Paul Phua and Son to Plead Not Guilty in World Cup Betting Case; Feds to Seize Assets

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Paul Phua and son Darren plead not guilty
Paul Phua and his son Darren will plead not guilty to operating an illegal World Cup betting ring. Federal prosecutors plan to confiscate $13 million from seven defendants in the case. (Image: (Erik Verduzco/Las Vegas Review-Journal)

Malaysian high-stakes poker player Paul Phua and his son Darren are pleading not guilty to charges of operating an illegal World Cup betting ring from a luxury villa inside Caesars Palace this past July.

Meanwhile, five other members of the group are all pleading guilty and will stand trial and receive sentencing next week. Among them is Richard Yong, another high-stakes player, although the case against Yong’s son, Wai Kin Yong, has been dropped.

And federal prosecutors are no doubt getting ready for another rocking Christmas party, as they  work to seize $13 million from all seven defendants. The cache (and cash) would include cell phones, iPads, computers and $650,000 in both currency and casino chips.

The group was arrested last July when the FBI stormed the Caesars villas, one of which was described by the Gambling Control Board as a kind of high-tech “wire room,” where illegal World Cup bets were being monitored by computers remotely linked to others overseas.

Staff at Caesars became suspicious when the group demanded the casino install an unusually large amount of technical equipment in the rooms and asked for extra bandwidth on top the normal WiFi access. Employees also observed computer monitors that appeared to be showing odds of World Cup games.

Fourth Amendment Violated

Caesars’ employees then tipped off the FBI, who organized an evidence-gathering operation that involved turning off the WiFi access to the villas and posing as repair technicians in order to gain access.

Phua’s defense team moved to have the video evidence that was obtained during the undercover operation dismissed because, they said, it was gathered illegally; according to US law, authorities must obtain a search warrant unless suspects voluntarily waive their constitutional protections against unreasonable searches.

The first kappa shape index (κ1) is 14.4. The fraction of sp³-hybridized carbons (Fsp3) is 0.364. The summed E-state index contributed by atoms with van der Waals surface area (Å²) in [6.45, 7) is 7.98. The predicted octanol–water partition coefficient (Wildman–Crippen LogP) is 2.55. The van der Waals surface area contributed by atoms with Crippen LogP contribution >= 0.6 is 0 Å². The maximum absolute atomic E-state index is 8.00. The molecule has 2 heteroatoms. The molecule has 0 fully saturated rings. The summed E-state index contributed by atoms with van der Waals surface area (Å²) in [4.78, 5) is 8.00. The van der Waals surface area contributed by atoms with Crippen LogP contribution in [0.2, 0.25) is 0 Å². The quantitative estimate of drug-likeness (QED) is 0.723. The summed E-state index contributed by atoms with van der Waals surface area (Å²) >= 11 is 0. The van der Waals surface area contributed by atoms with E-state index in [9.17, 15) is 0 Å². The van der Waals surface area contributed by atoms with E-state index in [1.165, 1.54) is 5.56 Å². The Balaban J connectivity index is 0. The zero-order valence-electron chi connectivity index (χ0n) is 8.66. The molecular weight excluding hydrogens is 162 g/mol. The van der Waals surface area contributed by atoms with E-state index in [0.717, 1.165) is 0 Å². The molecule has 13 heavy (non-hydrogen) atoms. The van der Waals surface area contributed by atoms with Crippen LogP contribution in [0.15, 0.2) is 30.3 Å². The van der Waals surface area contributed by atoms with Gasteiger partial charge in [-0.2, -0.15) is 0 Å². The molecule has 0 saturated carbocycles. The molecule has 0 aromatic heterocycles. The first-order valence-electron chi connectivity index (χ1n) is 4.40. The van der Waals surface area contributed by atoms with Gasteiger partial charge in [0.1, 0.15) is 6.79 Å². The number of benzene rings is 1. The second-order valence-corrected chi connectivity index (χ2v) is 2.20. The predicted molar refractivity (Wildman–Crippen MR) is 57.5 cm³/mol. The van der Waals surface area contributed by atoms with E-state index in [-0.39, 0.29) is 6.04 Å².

The defense team of Richard Schonfeld and David Chesnoff, which has represented numerous high-profile celebrities, is building a case around the premise that its clients’ Fourth Amendment rights were breached.

“Our lives cannot be private, and our personal relationships intimate, if each physical connection that links our homes to the outside world doubles as a ready-made excuse for the government to conduct a secret, suspicionless, warrantless search,” said the defense. “Only a few remote log cabins lack any Internet, electric, gas, water, cable, or telephone service. But the Constitution does not require us to sever all those connections, and live as hermitic luddites, to protect ourselves from the government’s prying eyes and secret cameras.”

Phua’s Villa Not “Wire Room”

Furthermore, documents submitted to the court last month revealed that Phua’s villa at the casino was not being used as a wire room to process illegal World Cup wagers, as had previously been alleged.

While all three villas were using the special high-speed Internet connections that initially aroused suspicion, only one, which was registered to another of the defendants, Hui Tang, was using it in the manner described by investigators.

“We are not guilty as we always maintained,” said Chesnoff. “It is our intention to fight the unconstitutional conduct of the federal government for our clients and for the rest of the public.

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